A Learning Architecture to Support Autonomous Resource Scheduling and Allocation in the Cloud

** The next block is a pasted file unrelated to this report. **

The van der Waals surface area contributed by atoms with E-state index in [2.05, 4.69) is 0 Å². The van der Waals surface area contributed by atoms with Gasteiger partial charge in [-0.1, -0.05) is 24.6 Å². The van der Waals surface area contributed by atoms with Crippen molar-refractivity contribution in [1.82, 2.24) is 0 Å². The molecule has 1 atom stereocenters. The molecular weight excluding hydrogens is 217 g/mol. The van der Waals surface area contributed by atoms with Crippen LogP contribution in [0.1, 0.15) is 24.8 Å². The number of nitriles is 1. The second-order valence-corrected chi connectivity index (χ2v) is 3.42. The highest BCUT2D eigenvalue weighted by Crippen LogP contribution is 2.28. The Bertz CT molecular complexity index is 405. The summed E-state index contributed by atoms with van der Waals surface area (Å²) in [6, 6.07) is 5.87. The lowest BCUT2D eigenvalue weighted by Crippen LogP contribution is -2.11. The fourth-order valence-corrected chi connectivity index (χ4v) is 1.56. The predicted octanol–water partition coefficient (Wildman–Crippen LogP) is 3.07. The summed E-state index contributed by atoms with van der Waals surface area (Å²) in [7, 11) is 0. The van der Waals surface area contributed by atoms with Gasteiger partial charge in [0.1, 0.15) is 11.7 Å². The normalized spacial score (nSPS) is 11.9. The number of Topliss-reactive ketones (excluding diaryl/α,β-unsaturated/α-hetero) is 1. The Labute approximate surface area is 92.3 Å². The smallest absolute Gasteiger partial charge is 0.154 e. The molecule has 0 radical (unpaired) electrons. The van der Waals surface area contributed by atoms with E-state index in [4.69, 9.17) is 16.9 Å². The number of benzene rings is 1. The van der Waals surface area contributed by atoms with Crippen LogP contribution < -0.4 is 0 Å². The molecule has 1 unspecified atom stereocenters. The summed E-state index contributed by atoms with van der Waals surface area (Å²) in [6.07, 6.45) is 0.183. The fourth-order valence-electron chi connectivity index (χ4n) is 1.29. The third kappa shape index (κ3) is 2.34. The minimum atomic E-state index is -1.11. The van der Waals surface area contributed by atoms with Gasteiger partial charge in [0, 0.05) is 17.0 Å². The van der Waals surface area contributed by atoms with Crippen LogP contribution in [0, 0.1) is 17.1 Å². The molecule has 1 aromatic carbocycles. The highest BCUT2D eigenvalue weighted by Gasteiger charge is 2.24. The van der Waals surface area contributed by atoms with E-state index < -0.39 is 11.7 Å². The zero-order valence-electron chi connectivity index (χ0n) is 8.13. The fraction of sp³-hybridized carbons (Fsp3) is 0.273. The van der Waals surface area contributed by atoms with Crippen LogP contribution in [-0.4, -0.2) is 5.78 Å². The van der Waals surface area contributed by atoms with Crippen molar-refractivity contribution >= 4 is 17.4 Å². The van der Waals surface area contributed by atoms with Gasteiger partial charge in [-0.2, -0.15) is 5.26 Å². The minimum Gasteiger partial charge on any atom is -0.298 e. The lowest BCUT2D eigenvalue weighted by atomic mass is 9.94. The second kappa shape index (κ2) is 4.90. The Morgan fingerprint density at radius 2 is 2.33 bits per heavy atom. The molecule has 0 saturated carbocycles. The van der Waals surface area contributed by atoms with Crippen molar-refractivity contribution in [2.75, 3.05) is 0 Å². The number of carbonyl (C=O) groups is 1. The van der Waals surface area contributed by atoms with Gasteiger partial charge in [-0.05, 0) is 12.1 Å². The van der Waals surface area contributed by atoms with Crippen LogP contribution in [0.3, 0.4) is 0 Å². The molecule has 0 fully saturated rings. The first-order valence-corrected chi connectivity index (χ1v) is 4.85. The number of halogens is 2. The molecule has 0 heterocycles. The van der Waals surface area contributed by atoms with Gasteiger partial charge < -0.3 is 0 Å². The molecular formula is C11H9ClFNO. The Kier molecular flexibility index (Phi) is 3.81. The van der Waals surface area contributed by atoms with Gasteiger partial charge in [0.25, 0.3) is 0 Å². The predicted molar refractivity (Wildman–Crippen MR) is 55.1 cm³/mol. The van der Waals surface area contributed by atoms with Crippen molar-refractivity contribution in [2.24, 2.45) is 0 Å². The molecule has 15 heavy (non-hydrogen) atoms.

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The advent of on-demand computing facilitated by computational clouds, provides an almost unlimited resource supply to support the execution of applications and processes. Through a process known as virtualisation large server machines are divided up into smaller units known as virtual machines. These virtual machines can then be procured on demand to support application deployments, workflow executions and service delivery via the cloud. However, optimally allocating these virtual resources to support a given application deployment or workflow execution on a cloud platform presents a number of significant research challenges. Virtualisation is enabled through a domain level hypervisor which controls access to the shared hardware amongst the competing virtual machines. Switching between domains and attempting to distribute access to these shared mediums is non-trivial and causes performance interference effects amongst the virtual machines. This presents a challenge when attempting to plan a resource allocation to support a given application or workflow running in these environments. Removing these interference effects entirely, is a very difficult problem and is one of the principle challenges facing virtualisation research in the coming years. However from a resource planning perspective it is possible to reason over these variabilities to achieve a near optimal resource allocation which satisfies the defined objective criteria. Markov Decision Processes provide a decision theoretic framework which facilitates planning and scheduling under uncertainty. By modeling the allocation of resources under this framework and solving using techniques such as reinforcement learning and dynamic programming this thesis provides a learning architecture to allocate/schedule resources adhering to defined optimisation criteria. Using data from real cloud deployments we empirically evaluate our proposed solutions with respect to two different application types. The first is a workflow application deployment where the requirement is to schedule tasks to resources to ensure that both cost and makespan constraints are achieved. The second is an application scaling problem where the goal is to optimise application response time at a minimum cost for varying numbers of user requests. For both of these problems the underlying resource is variable and changes accordingly. We present a number of novel advancements from both a learning and optimisation perspective.
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